The tambaquis of the present study did not die during the experimental period and did not show any clinical signs of disease. According to Amirkhani and Firouzbaksh (2015), diets supplemented with ethanol extract of O. basilicum increased the resistance of C. carpio against infection by A. hydrophila, due to improvement of the nonspecific immune system. This was also observed in L. rohita fed with diets containing M. indica and challenged with A. hydrophila (Sahu et al. 2007). Ingestion of essential oil, such as from M. piperita, through diets, can be used as an immunostimulant, as reported for several species of plants and animals (Bairwa et al. 2012; Biller-Takahashi and Urbinati 2014; Mehana et al. 2015).

The increased hemoglobin concentration in the tambaquis fed with diets containing 0.5 and 1.5% of M. piperitaessential oil could be related to an increase in oxygen supply, which promotes fish welfare. Similar results were found for L. calcarifer fed with diets containing A. sativum (Talpur and Ikhwanuddin 2012) and leaves of M. piperita (Talpur 2014). With the experimental bacterial infection, there was a decrease in Hb in the tambaqui fed with 1.5% of oil in the diet, due to the stress induced by the pathogen, as reported by Talpur and Ikhwanuddin (2012) in L. calcarifer. The Hb and MCHC of the tambaquis presented significant reductions after the challenge with A. hydrophila, consequently decreasing the O2 carrying capacity of the fish (Vijayan et al. 1997). In this study, it was also possible to observe a decrease in MCV after the bacterial challenge, among the fish fed with diets enriched with 1.0% of M. piperita essential oil, probably due to the tendency towards increased number of erythrocytes in the blood with the diet included 1.0% of the essential oil from M. piperita.

Feeding tambaquis with diets containing M. piperitadid not cause stress in the fish, as indicated by the maintenance of plasma glucose at levels similar to those of the control group, even after application of the bacterial challenge with A. hydrophila. According to Talpur (2014), the inclusion of M. piperita stimulated insulin action, and therefore reduced glucose levels were also observed in L. calcarifer after feeding. Moreover, after the bacterial challenge, the glucose reduction could be attributed to fasting, consequent to the presence of the pathogen. Only after the bacterial challenge did the plasma protein concentration increase in the fish of the control group and in the fish fed with the diet containing 1.5% of M. piperita essential oil. Feeding fish with garlic (A. sativum), ginger (Zingiber officinale) and neem (Azadirachta indica) (Talpur and Ikhwanuddin 2012; 2013 a,b) increased protein concentration in L. calcarifer; and this was also reported to C. carpio fed with M. piperita extract (Abasali and Mohamad 2010). However, in tambaquis fed with M. piperita oil, plasma protein levels remained constant. Thus, exposure of the fish to stressful situations, such as the presence of pathogens, can result in a series of adjustments through homeostasis mechanisms (Almeida-Val et al. 2006).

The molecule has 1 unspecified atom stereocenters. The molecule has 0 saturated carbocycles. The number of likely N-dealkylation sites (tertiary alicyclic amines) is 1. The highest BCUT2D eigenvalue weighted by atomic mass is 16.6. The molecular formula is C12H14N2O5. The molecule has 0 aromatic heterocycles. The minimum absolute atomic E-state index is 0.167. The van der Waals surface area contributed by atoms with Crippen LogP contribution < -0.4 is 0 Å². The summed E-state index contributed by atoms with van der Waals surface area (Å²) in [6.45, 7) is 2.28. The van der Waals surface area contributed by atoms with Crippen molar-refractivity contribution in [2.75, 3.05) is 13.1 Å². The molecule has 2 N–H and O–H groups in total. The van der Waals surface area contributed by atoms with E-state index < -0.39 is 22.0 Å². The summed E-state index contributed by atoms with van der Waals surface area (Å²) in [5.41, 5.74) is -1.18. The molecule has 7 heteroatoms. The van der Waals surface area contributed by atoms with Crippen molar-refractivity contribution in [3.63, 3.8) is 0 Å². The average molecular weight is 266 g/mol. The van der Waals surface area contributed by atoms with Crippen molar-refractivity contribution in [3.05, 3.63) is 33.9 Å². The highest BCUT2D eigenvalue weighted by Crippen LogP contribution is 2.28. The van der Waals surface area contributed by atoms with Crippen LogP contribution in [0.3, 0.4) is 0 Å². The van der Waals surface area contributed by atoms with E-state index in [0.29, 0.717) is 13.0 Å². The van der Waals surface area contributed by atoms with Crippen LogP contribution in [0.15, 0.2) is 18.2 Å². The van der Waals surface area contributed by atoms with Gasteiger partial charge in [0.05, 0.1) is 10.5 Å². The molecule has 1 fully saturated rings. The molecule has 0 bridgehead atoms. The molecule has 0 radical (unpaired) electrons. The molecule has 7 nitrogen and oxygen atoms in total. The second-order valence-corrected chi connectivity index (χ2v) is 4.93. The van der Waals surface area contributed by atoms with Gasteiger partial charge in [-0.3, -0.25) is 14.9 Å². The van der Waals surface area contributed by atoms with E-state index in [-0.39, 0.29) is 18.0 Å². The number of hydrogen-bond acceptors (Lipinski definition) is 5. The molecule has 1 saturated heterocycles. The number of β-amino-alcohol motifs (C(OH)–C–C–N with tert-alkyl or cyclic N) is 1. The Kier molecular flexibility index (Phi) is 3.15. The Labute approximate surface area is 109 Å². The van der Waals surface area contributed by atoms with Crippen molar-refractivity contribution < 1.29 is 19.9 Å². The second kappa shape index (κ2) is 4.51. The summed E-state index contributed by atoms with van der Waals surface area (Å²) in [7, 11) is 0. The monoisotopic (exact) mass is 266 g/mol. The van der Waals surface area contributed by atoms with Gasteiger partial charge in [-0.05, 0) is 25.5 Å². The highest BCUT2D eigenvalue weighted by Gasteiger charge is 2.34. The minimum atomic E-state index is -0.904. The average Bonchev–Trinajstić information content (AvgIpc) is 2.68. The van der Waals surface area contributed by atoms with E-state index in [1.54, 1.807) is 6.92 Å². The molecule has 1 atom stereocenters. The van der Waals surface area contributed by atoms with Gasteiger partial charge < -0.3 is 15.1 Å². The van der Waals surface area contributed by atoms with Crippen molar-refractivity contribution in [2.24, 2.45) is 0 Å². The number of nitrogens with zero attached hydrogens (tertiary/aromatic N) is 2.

Increased albumin levels in tambaqui plasma were observed only after the bacterial challenge in the fish fed with 0 and 1.0% inclusion of oil in the diet. Since plasma proteins include several humoral elements of the nonspecific immune system, this increase in albumin at the inclusion level of 1.0% could reflect the increase in the nonspecific immune response of tambaqui. Sahu et al. (2007) reported similar results, since the protein levels (albumin and globulin levels) in young L. rohita fed with M. indica were greater than the levels of the control group.

The plasma cholesterol levels increased in all the tambaquis fed with M. piperita essential oil. After the bacterial challenge with A. hydrophila, there was only an increase in the control fish, which could indicate that the immunostimulant used may have provided a protective effect for the hepatic tissue of these fish, thus not causing serious dyslipidemia. The plasma triglyceride level decreased significantly in the tambaqui fed with 0.5% of M. piperita oil in the diet. After the bacterial challenge, the highest triglycerides levels were found in the fish fed with 0.5 and 1.5% of M. piperita oil. Unlike the present study, L. calcarifer fed with diets containing M. piperita showed reductions of total lipids, triglycerides and cholesterol (Talpur 2014).


The hematological and biochemical responses of tambaqui fed with diets supplemented with essential oil from M. piperita indicated that the oil had positive effects, due to plasma protein increases. The use of this essential oil can be recommended in diets for tambaquis at levels of up to 1.0% per kg of food for 30 days, because of the minimal physiological modifications that are caused. Nonetheless, additional studies using essential oil from M. piperita in diets for tambaquis over different feeding periods are necessary, in order to obtain information regarding to the physiological effects of this immunostimulant on these fish.


To E.C. Chagas for the donation of the essential oil from Mentha piperita. To the Brazilian Agricultural Research Corporation (Embrapa) and to the Fundação de Amparo à Pesquisa do Estado do Amapá (FAPEAP - Grant number 250.203.063/2014) for the financial grants.


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Received: April 10, 2015; Accepted: July 20, 2015